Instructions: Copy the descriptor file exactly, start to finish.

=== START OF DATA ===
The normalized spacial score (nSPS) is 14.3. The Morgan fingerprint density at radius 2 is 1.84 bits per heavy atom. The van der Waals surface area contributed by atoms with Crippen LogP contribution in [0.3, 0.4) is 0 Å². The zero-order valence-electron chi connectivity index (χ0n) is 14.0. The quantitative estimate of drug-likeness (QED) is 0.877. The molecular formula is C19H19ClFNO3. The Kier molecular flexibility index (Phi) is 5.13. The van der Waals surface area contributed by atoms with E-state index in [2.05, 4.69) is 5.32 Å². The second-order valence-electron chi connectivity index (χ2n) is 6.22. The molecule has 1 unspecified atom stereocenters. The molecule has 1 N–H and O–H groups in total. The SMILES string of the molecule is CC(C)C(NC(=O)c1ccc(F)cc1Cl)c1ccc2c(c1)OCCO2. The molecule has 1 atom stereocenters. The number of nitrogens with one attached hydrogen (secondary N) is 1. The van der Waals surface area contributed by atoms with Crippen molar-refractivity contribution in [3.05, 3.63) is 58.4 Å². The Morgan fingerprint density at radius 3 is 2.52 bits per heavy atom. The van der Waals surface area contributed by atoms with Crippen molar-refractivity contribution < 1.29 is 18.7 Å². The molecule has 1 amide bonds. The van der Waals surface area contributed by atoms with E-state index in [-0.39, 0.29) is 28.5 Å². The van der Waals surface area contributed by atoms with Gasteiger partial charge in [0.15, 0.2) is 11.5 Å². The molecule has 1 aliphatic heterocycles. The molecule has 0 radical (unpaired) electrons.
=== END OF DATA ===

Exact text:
The normalized spacial score (nSPS) is 14.3. The Morgan fingerprint density at radius 2 is 1.84 bits per heavy atom. The van der Waals surface area contributed by atoms with Crippen LogP contribution in [0.3, 0.4) is 0 Å². The zero-order valence-electron chi connectivity index (χ0n) is 14.0. The quantitative estimate of drug-likeness (QED) is 0.877. The molecular formula is C19H19ClFNO3. The Kier molecular flexibility index (Phi) is 5.13. The van der Waals surface area contributed by atoms with E-state index in [2.05, 4.69) is 5.32 Å². The second-order valence-electron chi connectivity index (χ2n) is 6.22. The molecule has 1 unspecified atom stereocenters. The molecule has 1 N–H and O–H groups in total. The SMILES string of the molecule is CC(C)C(NC(=O)c1ccc(F)cc1Cl)c1ccc2c(c1)OCCO2. The molecule has 1 atom stereocenters. The number of nitrogens with one attached hydrogen (secondary N) is 1. The van der Waals surface area contributed by atoms with Crippen molar-refractivity contribution in [3.05, 3.63) is 58.4 Å². The Morgan fingerprint density at radius 3 is 2.52 bits per heavy atom. The van der Waals surface area contributed by atoms with Crippen molar-refractivity contribution < 1.29 is 18.7 Å². The molecule has 1 amide bonds. The van der Waals surface area contributed by atoms with E-state index in [-0.39, 0.29) is 28.5 Å². The van der Waals surface area contributed by atoms with Gasteiger partial charge in [0.15, 0.2) is 11.5 Å². The molecule has 1 aliphatic heterocycles. The molecule has 0 radical (unpaired) electrons.